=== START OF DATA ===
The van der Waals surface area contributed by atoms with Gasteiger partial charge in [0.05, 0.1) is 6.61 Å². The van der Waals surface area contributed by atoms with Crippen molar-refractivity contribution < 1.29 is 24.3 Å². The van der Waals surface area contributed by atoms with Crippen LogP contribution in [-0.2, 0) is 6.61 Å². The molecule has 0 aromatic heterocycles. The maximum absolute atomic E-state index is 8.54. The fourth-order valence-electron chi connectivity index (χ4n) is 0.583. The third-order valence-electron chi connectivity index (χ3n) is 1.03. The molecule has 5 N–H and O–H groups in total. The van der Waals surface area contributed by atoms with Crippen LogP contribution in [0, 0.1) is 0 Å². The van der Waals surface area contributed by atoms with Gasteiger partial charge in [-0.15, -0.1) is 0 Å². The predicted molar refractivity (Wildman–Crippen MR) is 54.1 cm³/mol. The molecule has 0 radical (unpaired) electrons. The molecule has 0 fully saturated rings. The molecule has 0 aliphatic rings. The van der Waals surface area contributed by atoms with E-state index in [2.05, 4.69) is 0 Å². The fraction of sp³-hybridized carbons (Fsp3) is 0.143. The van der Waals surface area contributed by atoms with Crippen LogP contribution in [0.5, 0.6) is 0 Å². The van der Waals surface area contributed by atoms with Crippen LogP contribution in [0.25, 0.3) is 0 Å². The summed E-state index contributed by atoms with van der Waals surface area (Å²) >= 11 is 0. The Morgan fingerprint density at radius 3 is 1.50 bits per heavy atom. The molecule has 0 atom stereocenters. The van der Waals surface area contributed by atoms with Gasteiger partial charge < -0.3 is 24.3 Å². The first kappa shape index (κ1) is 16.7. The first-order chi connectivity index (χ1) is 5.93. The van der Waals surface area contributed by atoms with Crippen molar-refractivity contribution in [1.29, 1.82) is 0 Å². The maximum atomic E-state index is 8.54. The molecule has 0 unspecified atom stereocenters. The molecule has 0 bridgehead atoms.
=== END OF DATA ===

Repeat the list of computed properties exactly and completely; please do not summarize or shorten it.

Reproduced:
The van der Waals surface area contributed by atoms with Gasteiger partial charge in [0.05, 0.1) is 6.61 Å². The van der Waals surface area contributed by atoms with Crippen molar-refractivity contribution < 1.29 is 24.3 Å². The van der Waals surface area contributed by atoms with Crippen LogP contribution in [-0.2, 0) is 6.61 Å². The molecule has 0 aromatic heterocycles. The maximum absolute atomic E-state index is 8.54. The fourth-order valence-electron chi connectivity index (χ4n) is 0.583. The third-order valence-electron chi connectivity index (χ3n) is 1.03. The molecule has 5 N–H and O–H groups in total. The van der Waals surface area contributed by atoms with Crippen LogP contribution in [0, 0.1) is 0 Å². The van der Waals surface area contributed by atoms with Gasteiger partial charge in [-0.15, -0.1) is 0 Å². The predicted molar refractivity (Wildman–Crippen MR) is 54.1 cm³/mol. The molecule has 0 radical (unpaired) electrons. The molecule has 0 fully saturated rings. The molecule has 0 aliphatic rings. The van der Waals surface area contributed by atoms with E-state index in [2.05, 4.69) is 0 Å². The fraction of sp³-hybridized carbons (Fsp3) is 0.143. The van der Waals surface area contributed by atoms with Crippen LogP contribution in [0.5, 0.6) is 0 Å². The van der Waals surface area contributed by atoms with Crippen LogP contribution in [0.25, 0.3) is 0 Å². The summed E-state index contributed by atoms with van der Waals surface area (Å²) >= 11 is 0. The Morgan fingerprint density at radius 3 is 1.50 bits per heavy atom. The molecule has 0 atom stereocenters. The van der Waals surface area contributed by atoms with Gasteiger partial charge < -0.3 is 24.3 Å². The first kappa shape index (κ1) is 16.7. The first-order chi connectivity index (χ1) is 5.93. The van der Waals surface area contributed by atoms with Crippen molar-refractivity contribution in [1.29, 1.82) is 0 Å². The maximum atomic E-state index is 8.54. The molecule has 0 unspecified atom stereocenters. The molecule has 0 bridgehead atoms.